Monday, 30 January 2012

The Bee - review

Written by: Woods (@Thomas_E_Woods)

Where did Woods Watch it?
Soho Theatre, London
Was Woods Won Over?

Elastic bands, stunning choreography, and a fantastic score all contribute to a show that is buzzing with energy from get go. The Bee by Colin Teevan and Hideki Noda (who also directs and performs) asks what happens when a victim becomes an aggressor. Mr Ido finds his family is being held hostage by Ogoro; an escaped murderer, and takes the entirely reasonable course of action to hold the murderer’s family hostage resulting in a very bizarre standoff.

It starts off with Ido (played brilliantly by Kathryn Hunter) returning home from work. As he does so he is accosted by three reporters wielding microphones constructed out of elastic bands that stretch across the stage. This is ingenious, allowing for a number of ridiculous stances and postures to be pulled by the actors in the quick fire scene that is very reminiscent of the panels of a manga comic or anime show. I was sceptical of how this could translate to live theatre, but it does - and it does so fantastically. This is a theme that carries on throughout the entire play, helped perhaps by Miriam Buether’s great design. A bright red stage and a mirrored back panel that is lit up to reveal action behind the stage works to remind us that Ido is trapped in this house. The mirror is a particularly interesting design choice - it is often risky to put mirrors on stage - but here it serves to not only exacerbate the feeling that the world (or at least the media) are watching Ido and Ogoro, but also serves to remind the audience that whatever Ido does, Ogoro responds in kind. There are props sunk into the floor, which are swiftly joined by more props throughout the play as things get more chaotic - the destruction all over the stage mirrors the destructive path that Ido has decided to take.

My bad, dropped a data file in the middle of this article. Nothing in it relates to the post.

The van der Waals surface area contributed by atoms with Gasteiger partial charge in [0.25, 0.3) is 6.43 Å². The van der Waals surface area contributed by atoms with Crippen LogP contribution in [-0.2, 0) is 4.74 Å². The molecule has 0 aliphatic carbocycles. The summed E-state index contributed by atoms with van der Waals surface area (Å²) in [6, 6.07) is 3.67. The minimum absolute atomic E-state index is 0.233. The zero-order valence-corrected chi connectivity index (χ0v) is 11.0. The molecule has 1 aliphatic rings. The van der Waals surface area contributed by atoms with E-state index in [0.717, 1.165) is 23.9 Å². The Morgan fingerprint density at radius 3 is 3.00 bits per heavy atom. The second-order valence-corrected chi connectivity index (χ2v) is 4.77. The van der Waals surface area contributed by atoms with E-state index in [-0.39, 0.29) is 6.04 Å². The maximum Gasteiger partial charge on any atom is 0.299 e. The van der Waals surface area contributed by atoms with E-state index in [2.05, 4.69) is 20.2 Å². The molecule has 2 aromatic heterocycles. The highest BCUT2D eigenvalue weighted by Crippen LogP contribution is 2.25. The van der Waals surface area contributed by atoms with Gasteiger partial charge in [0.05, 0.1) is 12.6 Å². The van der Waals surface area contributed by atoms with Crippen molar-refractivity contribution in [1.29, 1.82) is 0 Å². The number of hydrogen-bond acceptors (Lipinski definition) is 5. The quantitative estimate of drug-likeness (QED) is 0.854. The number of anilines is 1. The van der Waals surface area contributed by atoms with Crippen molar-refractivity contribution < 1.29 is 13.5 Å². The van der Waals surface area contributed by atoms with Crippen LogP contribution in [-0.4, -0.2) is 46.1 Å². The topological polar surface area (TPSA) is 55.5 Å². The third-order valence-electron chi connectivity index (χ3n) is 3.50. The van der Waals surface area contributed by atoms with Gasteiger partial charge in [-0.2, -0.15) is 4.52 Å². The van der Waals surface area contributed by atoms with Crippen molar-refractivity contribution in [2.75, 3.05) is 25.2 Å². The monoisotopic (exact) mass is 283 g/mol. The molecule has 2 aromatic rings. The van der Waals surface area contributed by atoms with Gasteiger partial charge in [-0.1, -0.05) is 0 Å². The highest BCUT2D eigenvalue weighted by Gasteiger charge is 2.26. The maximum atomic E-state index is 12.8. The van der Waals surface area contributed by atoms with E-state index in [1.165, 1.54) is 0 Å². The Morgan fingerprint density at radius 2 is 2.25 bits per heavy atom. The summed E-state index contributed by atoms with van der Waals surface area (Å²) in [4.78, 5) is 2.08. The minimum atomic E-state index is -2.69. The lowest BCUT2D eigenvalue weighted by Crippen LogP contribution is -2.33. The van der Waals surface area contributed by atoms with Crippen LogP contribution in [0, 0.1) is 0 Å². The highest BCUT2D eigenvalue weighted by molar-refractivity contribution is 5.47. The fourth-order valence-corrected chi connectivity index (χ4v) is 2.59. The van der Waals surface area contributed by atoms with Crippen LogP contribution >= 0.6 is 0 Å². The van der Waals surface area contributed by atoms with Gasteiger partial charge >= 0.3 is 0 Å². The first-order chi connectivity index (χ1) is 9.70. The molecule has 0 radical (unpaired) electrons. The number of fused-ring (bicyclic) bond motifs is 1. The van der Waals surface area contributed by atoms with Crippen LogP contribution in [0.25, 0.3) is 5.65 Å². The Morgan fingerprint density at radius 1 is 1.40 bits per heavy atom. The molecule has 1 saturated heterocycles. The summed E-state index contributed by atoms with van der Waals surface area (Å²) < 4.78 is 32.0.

It has a cast of only 4, with all of the actors (bar Hunter) multi-rolling, sometimes two characters in the same room at the same time. There are some hilarious moments where a roll of paper and Glyn Pritchard swap between the characters of Ogoro’s son, and Ogoro. All of the actors keep up excellent energy and deliver powerful performances, but the two strongest are the aforementioned Pritchard, who’s characterisation and utterly convincing portrayal of a sleazy cop one moment and a 6 year old the next is fantastic, and Hideki Noda, who’s portrayal of Ogoro’s wife is beautiful. There is more than one particularly harrowing moment where Noda’s facial expression - though blank -manages to convey so many emotions at once.

It is not perfect however. The fast paced energy at the start lulls a bit in the middle. Given the somewhat light hearted beginning transforms into a much more dark and morbid end, this might be expected, but there are sections that drag a bit; one scene, where Ido ignores a phone ringing for a good 5 minutes to play with Ogoro’s son may have an amusing punch line, but the build up felt far too long.

Small flaws like this can be forgiven however, as the play picks up toward the end. It is for me, the final 10 minutes that are the strongest. Here Noda’s direction comes into its own. It is portrayed in a dark and moving ritualistic dance of the routine Ido and his hostages go through for the next week, getting shorter but maintaining speed. Although moments of levity are injected into the ritual, the overall feeling is so powerful, you don’t know whether you should laugh or cry.  This is a phenomenally powerful and intensely moving piece of theatre that demands to be(e) seen.

Photos: Michel Delsol

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